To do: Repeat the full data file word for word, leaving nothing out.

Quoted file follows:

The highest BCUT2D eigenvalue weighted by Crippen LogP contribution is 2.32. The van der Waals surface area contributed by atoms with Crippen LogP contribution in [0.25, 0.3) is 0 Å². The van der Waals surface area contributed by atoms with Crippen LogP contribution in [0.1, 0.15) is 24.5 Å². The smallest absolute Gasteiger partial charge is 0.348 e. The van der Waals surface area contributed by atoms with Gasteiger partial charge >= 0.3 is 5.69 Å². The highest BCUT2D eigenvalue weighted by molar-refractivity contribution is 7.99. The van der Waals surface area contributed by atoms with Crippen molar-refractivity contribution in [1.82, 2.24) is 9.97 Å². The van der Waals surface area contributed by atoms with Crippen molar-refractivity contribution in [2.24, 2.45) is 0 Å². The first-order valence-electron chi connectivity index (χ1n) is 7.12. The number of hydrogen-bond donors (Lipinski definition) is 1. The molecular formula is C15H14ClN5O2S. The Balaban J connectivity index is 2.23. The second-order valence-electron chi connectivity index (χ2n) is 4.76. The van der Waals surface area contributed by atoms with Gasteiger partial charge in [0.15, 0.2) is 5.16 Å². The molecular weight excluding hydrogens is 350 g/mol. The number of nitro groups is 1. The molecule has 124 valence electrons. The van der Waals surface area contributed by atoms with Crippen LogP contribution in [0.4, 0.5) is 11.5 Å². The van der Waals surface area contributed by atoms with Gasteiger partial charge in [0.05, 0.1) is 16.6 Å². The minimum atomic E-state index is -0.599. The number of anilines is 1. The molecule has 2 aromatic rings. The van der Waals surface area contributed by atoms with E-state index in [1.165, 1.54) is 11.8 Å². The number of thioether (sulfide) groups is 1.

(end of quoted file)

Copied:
The highest BCUT2D eigenvalue weighted by Crippen LogP contribution is 2.32. The van der Waals surface area contributed by atoms with Crippen LogP contribution in [0.25, 0.3) is 0 Å². The van der Waals surface area contributed by atoms with Crippen LogP contribution in [0.1, 0.15) is 24.5 Å². The smallest absolute Gasteiger partial charge is 0.348 e. The van der Waals surface area contributed by atoms with Gasteiger partial charge >= 0.3 is 5.69 Å². The highest BCUT2D eigenvalue weighted by molar-refractivity contribution is 7.99. The van der Waals surface area contributed by atoms with Crippen molar-refractivity contribution in [1.82, 2.24) is 9.97 Å². The van der Waals surface area contributed by atoms with Crippen molar-refractivity contribution in [2.24, 2.45) is 0 Å². The first-order valence-electron chi connectivity index (χ1n) is 7.12. The number of hydrogen-bond donors (Lipinski definition) is 1. The molecular formula is C15H14ClN5O2S. The Balaban J connectivity index is 2.23. The second-order valence-electron chi connectivity index (χ2n) is 4.76. The van der Waals surface area contributed by atoms with Gasteiger partial charge in [0.15, 0.2) is 5.16 Å². The molecular weight excluding hydrogens is 350 g/mol. The number of nitro groups is 1. The molecule has 124 valence electrons. The van der Waals surface area contributed by atoms with Crippen LogP contribution in [0.4, 0.5) is 11.5 Å². The van der Waals surface area contributed by atoms with Gasteiger partial charge in [0.05, 0.1) is 16.6 Å². The minimum atomic E-state index is -0.599. The number of anilines is 1. The molecule has 2 aromatic rings. The van der Waals surface area contributed by atoms with E-state index in [1.165, 1.54) is 11.8 Å². The number of thioether (sulfide) groups is 1.